District Attorney’s Office seeks sexual predator hearing for Bill Cosby.
NORRISTOWN » Entertainer Bill Cosby could be forced to undergo sexual offender treatment and having the community in which he lives notified of his address if a judge agrees with a state board that he is a sexually violent predator.
Cosby, 81, awaiting a September sentencing date on charges he drugged and sexually assaulted a woman at his Cheltenham mansion in 2004, should be classified as a sexually violent predator, according to the Pennsylvania Sexual Offenders Assessment Board, which evaluated Cosby after the actor was convicted in April of three counts of aggravated indecent assault.
The evaluation by the state board was required by current law.
With the state board’s opinion in hand, Montgomery County Assistant District Attorney Kevin R. Steele, on July 24, filed court papers asking Judge Steven T. O’Neill to hold a hearing to make the final determination as to whether Cosby meets criteria under the state’s Sex Offender Registration and Notification Act to be classified as a sexually violent predator.
Those classified as predators, under current law, could face more stringent restrictions upon parole, including mandatory treatment or counseling and community notification about their living arrangements.
However, various aspects of the law are currently being challenged in state courts.
But regardless the predator determination, Cosby, as a result of his conviction of the felony sex assault charges, faces a lifetime requirement to report his address to state police.
O’Neill, who presided over Cosby’s jury trial, has not yet set a date for the sexually violent predator hearing. However, that hearing likely would have to come before Cosby’s sentencing hearing, which previously was scheduled for Sept. 24 and 25.
During a sexually violent predator hearing, prosecutors typically rely on a member of the Sexual Offenders Assessment Board to explain the board’s findings that due to a mental abnormality or personality disorder a particular offender is likely to engage in predatory sexually violent offenses in the future.
Offenders also can offer opposing testimony from mental health experts that the offender does not meet requirements under the law to be classified as a predator.
The presiding judge then makes a final determination. Such hearings typically take several hours.
“We will see them in court,” Andrew Wyatt, a spokesman for Cosby, said on July 24 when asked to comment about Steele’s latest court filing.
On April 26, a jury convicted Cosby of three felony counts of aggravated indecent assault in connection with sexually assaulting Andrea Constand, a former Temple University athletic department employee, after plying her with “three blue pills,” at his Cheltenham mansion in January 2004.
With the verdict, the Montgomery County jury found that Cosby sexually assaulted Constand while she was unconscious and without her consent.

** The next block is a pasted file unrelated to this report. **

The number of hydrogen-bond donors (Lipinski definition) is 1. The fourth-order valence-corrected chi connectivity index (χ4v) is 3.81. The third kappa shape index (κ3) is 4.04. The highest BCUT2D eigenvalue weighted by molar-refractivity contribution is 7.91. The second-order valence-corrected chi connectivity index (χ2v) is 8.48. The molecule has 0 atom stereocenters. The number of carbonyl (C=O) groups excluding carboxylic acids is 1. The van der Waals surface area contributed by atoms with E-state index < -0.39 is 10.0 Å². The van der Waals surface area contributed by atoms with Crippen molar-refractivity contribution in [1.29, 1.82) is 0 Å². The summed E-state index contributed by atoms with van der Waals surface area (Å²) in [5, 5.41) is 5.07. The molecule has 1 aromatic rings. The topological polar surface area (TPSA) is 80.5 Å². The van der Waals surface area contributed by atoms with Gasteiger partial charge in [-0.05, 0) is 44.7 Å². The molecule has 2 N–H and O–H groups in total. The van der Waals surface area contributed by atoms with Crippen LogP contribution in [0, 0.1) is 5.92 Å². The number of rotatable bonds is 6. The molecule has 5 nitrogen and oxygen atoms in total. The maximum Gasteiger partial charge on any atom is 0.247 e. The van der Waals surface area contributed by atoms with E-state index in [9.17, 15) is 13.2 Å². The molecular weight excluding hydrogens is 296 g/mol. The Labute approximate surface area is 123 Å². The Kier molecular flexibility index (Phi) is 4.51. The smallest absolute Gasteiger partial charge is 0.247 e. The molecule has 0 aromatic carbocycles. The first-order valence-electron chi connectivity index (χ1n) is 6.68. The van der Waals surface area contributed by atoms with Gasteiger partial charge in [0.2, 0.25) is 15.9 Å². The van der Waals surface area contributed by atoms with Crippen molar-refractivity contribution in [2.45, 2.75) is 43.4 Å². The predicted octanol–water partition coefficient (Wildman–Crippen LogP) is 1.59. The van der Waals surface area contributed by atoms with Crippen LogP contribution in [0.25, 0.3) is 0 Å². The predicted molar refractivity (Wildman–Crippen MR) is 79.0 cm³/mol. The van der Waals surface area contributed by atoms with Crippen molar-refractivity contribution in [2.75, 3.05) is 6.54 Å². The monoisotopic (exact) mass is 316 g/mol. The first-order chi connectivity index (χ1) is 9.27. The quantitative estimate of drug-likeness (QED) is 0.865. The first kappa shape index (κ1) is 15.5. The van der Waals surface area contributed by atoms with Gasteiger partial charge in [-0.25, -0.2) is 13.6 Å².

It was the second trial for Cosby. Cosby’s first trial in June 2017 ended in a mistrial when a jury selected from Allegheny County couldn’t reach a verdict.
Cosby faces a possible maximum sentence of 15 to 30 years in state prison on the charges. However, state sentencing guidelines could allow for a lesser sentence.
O’Neill has allowed Cosby to remain free on bail, 10 percent of $1 million, while awaiting sentencing. The judge said the entertainer must wear an electronic monitoring device while he remains free. Cosby cannot leave the state without approval of the judge.
Cosby’s sentencing hearing is expected to be the most-watched sentencing hearing ever in a county courtroom. The sentencing hearing is expected to attract worldwide media attention.
During the 14-day retrial, Steele and co-prosecutors Kristen Feden and M. Stewart Ryan described Cosby as a trusted mentor who betrayed the friendship he had with Constand and said the criminal case was “about trust…about betrayal.” Prosecutors alleged Cosby plied Constand with “three blue pills” and proceeded to sexually assault her while she visited his home to discuss her career.
Prosecutors argued Constand did not have the ability to consent to sexual contact.
Constand, 45, of Ontario, Canada, testifying 7 ½ hours over two days, said after taking the blue pills she began slurring her words and was unable to fight off Cosby’s sexual advances. The former director of women’s basketball operations at Temple University claimed Cosby guided her to a couch, where she passed out.
Constand testified she was “jolted” awake to find Cosby touching her breasts, digitally penetrating her and forcing her to touch his penis, all without her consent.
Constand didn’t report the incident to police until January 2005, about a year after it occurred. Constand was 30 and Cosby was in his 60s at the time of the assault.
Cosby, who did not testify during his first trial or at the retrial, maintained the contact he had with Constand was consensual.
During the retrial, Cosby’s lawyers portrayed Constand as greedy and “a pathological liar” who had a financial motive to lie about a sexual assault.
For the first time publicly, it was revealed during the retrial that Cosby entered into a $3,380,000 civil settlement with Constand in October 2006. Judge O’Neill ruled that evidence of the civil settlement between Cosby and Constand was admissible evidence at the criminal trial.
The trial represented the first time Cosby, who played Dr. Cliff Huxtable on “The Cosby Show” from 1984 to 1992, had been charged with a crime despite allegations from dozens of women who claimed they were assaulted by the entertainer.
The charges were lodged against Cosby on Dec. 30, 2015, before the 12-year statute of limitations to file charges expired.